Economic Multipliers (183)

Do you know what these are?

They help CREATE wealth in systems.

Good intent can be an economic multiplier or good processes are an economic multiplier (No. 2).


I have always wanted (especially young) people to be (and feel) lucky.

If any person ever took time to read the bulk of the things I’ve written over the years, they’d probably come to some conclusions:

    • I am quite opinionated. It doesn’t bother me. I figure that most other people are too. Since I’ve changed my opinions on a few things over the years, if people ever considered me to be too opinionated, I’d figure they just hadn’t presented sufficient alternative weighty arguments/thoughts. I also know that people sometimes could infer opinions from my words that I do not have. For instance: I dislike tattoos (for numerous reasons medical and aesthetic). In that statement did you ‘hear’ that I love art and have seen some stunning tattoos (which tend to look quite similar to other artistic designs that I like)?

    • My writing can be a bit dry – almost like some user’s manuals. Wouldn’t it be cool if it were possible to jump start kids into great futures with a few words on paper?

    • I believe we have problems in the world. The engineer in me says – duh! – Don’t just sit there. Get up and solve some of them and create some luck.

    • As an American citizen, the words ‘America first’ and ‘make America great again’ appeal to me. I hope that everyone in their own nation is inserting their nation’s name into those statements while wishing others in the rest of the world well.

I’m going to describe a process from my youth that missed educational components that young people need to look for and if possible, ask for.

As a grade school project in the early ‘70’s, a teacher helped our class start one of the first community paper recycling programs. Money was raised, a shed was built and the class collected papers. Local paper manufacturers could use the paper. Community recycling ultimately became ‘mainstream.’

The (truly excellent) teacher had a lot to cover in many areas and kids learn what they are tested on. The things we didn’t specifically learn (things adults knew, learned and/or did) related to this project are so important that I’m going to list them (because they are part of learning math, project planning, communication skills, how local resources are processed and their value, etc.):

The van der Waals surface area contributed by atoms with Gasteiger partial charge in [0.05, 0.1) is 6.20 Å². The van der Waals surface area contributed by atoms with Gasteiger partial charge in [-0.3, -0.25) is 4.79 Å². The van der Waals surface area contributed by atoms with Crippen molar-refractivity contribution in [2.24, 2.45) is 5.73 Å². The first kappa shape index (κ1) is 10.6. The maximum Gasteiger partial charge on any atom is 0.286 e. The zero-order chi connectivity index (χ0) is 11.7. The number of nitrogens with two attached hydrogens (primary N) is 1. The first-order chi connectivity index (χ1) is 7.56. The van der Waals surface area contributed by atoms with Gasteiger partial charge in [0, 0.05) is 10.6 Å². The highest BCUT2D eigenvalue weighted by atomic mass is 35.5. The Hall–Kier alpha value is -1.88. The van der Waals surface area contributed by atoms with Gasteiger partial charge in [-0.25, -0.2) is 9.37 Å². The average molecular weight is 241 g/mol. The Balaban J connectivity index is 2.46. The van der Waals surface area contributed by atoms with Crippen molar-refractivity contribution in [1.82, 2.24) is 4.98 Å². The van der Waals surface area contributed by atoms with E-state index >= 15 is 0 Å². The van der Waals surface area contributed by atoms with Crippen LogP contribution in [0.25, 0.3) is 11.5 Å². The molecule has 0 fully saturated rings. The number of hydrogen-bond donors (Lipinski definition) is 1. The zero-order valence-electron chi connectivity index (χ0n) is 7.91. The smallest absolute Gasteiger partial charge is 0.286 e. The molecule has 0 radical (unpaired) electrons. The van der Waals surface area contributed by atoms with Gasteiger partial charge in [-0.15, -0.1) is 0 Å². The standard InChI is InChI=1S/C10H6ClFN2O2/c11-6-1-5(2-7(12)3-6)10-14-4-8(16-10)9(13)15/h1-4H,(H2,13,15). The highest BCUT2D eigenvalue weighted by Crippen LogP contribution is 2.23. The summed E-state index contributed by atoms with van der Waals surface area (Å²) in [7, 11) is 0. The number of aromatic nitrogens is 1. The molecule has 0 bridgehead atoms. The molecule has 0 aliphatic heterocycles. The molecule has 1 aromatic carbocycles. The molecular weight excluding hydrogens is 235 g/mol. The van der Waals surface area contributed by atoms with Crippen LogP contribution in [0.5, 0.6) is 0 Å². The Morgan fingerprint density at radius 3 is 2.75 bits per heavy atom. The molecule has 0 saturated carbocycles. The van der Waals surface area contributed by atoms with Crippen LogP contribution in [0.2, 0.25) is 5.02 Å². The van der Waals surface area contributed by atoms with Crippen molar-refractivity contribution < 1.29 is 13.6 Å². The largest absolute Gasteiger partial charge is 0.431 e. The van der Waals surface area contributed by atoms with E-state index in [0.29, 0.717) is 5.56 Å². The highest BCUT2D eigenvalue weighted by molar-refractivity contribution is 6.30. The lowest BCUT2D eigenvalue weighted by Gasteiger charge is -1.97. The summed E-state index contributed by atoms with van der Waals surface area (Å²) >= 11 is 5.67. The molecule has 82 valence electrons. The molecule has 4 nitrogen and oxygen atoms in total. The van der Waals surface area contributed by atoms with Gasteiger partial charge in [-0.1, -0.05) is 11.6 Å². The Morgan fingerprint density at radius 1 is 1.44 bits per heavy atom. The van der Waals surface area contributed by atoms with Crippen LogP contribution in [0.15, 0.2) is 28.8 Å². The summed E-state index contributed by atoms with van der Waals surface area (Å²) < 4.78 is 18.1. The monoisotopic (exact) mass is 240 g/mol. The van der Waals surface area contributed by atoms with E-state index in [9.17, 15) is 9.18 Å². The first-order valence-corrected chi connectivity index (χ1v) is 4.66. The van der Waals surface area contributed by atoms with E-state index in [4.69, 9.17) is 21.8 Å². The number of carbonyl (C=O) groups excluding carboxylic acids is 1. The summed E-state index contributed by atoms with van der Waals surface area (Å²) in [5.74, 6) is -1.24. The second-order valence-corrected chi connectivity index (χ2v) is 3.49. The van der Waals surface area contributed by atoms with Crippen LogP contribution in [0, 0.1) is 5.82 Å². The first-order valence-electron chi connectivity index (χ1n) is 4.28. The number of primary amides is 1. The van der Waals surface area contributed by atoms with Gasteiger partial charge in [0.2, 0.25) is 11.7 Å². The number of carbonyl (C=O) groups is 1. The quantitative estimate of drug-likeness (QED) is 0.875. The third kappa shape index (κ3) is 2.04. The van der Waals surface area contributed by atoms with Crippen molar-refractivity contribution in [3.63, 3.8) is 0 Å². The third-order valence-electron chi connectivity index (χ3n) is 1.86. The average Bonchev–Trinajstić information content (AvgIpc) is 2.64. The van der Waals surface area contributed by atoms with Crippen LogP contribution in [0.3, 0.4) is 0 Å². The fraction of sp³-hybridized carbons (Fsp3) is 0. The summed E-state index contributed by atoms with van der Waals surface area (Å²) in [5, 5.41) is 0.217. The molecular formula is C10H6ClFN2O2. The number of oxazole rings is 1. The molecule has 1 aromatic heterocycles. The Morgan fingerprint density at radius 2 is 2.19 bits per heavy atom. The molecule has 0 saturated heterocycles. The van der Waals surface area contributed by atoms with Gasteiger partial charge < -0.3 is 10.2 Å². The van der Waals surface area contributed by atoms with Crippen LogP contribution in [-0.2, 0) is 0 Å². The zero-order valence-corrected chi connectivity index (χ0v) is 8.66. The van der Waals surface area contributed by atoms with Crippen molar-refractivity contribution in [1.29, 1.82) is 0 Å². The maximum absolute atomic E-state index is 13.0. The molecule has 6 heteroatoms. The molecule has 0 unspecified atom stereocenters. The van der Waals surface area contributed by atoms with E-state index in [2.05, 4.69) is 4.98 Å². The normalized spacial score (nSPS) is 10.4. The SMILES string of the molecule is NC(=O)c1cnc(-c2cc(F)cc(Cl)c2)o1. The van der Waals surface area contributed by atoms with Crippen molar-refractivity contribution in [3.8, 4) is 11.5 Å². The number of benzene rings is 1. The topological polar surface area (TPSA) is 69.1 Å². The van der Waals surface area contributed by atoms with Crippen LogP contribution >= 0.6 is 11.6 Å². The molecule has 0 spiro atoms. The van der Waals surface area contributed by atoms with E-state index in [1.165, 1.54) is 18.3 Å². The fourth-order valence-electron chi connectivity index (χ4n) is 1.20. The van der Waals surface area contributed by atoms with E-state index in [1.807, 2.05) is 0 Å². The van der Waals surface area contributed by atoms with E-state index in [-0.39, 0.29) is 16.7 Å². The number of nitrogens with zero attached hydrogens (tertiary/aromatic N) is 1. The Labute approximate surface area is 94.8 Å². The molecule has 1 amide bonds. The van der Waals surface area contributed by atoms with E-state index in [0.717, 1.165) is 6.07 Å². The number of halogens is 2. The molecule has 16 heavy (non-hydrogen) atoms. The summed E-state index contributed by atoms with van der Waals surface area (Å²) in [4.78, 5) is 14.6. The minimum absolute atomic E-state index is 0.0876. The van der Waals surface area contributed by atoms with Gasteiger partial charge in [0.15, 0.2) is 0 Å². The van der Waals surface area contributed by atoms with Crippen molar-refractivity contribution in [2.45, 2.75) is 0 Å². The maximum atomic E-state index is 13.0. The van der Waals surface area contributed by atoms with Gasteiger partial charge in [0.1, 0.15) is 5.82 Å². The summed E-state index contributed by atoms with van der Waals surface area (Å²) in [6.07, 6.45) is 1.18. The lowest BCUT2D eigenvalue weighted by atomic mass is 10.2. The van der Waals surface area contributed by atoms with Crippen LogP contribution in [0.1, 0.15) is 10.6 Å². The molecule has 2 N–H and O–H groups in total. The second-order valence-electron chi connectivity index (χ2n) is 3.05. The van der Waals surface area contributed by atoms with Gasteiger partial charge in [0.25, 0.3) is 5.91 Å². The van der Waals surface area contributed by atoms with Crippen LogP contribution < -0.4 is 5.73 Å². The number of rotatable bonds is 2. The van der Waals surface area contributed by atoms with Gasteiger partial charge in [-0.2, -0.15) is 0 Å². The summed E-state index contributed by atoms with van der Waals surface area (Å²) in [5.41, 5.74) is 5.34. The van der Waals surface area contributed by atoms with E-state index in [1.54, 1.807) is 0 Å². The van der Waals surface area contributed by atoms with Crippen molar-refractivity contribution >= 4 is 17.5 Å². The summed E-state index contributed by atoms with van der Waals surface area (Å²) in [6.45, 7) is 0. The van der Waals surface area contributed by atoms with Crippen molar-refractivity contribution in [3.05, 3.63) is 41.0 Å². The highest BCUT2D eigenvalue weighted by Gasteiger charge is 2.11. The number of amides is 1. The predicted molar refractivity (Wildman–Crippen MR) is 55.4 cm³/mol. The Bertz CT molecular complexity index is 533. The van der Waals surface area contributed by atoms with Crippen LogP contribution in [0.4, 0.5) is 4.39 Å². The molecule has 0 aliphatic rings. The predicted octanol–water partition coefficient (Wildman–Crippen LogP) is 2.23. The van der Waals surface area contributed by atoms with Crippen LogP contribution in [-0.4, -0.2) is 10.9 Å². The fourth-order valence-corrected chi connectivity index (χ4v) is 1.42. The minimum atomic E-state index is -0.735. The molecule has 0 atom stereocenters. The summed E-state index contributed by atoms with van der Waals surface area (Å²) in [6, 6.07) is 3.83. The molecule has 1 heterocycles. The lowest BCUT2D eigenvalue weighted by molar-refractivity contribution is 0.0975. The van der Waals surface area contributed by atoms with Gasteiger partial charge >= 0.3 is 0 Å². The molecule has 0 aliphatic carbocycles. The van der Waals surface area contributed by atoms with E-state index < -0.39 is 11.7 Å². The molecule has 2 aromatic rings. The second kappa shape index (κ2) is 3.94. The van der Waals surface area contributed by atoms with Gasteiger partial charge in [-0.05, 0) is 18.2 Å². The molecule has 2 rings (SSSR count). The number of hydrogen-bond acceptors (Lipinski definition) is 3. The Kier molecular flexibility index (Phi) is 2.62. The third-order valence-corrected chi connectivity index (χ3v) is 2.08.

• how much economic value the paper had and how it would be specifically (not generally) used

    • how the shed was selected, sited and built along with the cost and the man-hours expended in the whole process

    • if volunteer labor was used to build the shed, the value of that labor in dollars reflecting not only wages but benefits

    • weight and volume calculations tied to keeping the paper out of a local landfill along with data on different waste streams that go into local landfills (we never explored alternative possibilities for the use of the waste paper or other kinds of waste – and as grade school kids learning fractions, that might have been the kind of thing that a sophomore class might work on and give mini presentations on)

    • where the paper went, who picked it up and when and how the recycling project originally began (by the time a project shows up in a classroom, a lot of ‘work’ and adult coordination have gone into pulling that project together)

    • what ends up in scrap yards and thrift stores in the community (to make sure young people see local resources and for some – to step back through time as they connect what has gone before to what currently exists)

Adults sometimes think we’re teaching kids into solving global problems as we tell them everything that is wrong with the world. What we may inadvertently be doing is overwhelming them (since the greater percentage of adults haven’t figured out a lot of the problem solving components either). We also may be limiting their ability to recognize and solve closer to home problems that collectively can help solve global problems – simply because we fail to include some pieces – the pieces that they more likely have some control over.

Communities already have and are continually solving problems: What if we’re not adequately sharing all the local connections and success stories and how far we’ve come (so young people can better appreciate their existing world)?

Since it’s not realistic to expect kids of any age to remember everything, it’s important to repeat the connecting concepts many times in many different ways for many different kinds of projects as they approach adulthood so they really do know how to change their worlds.

Many community projects can take years to plan. National projects can sometimes take decades.

As a test of your educational system, ask this: If a community needed a mid-sized footbridge over a small stream, would the young people graduating from high school (and/or local colleges) be able to pull the project together? If so, it’s likely that they have the requisite skills to build their future. If not, the ‘adults’ in their world have some work to do.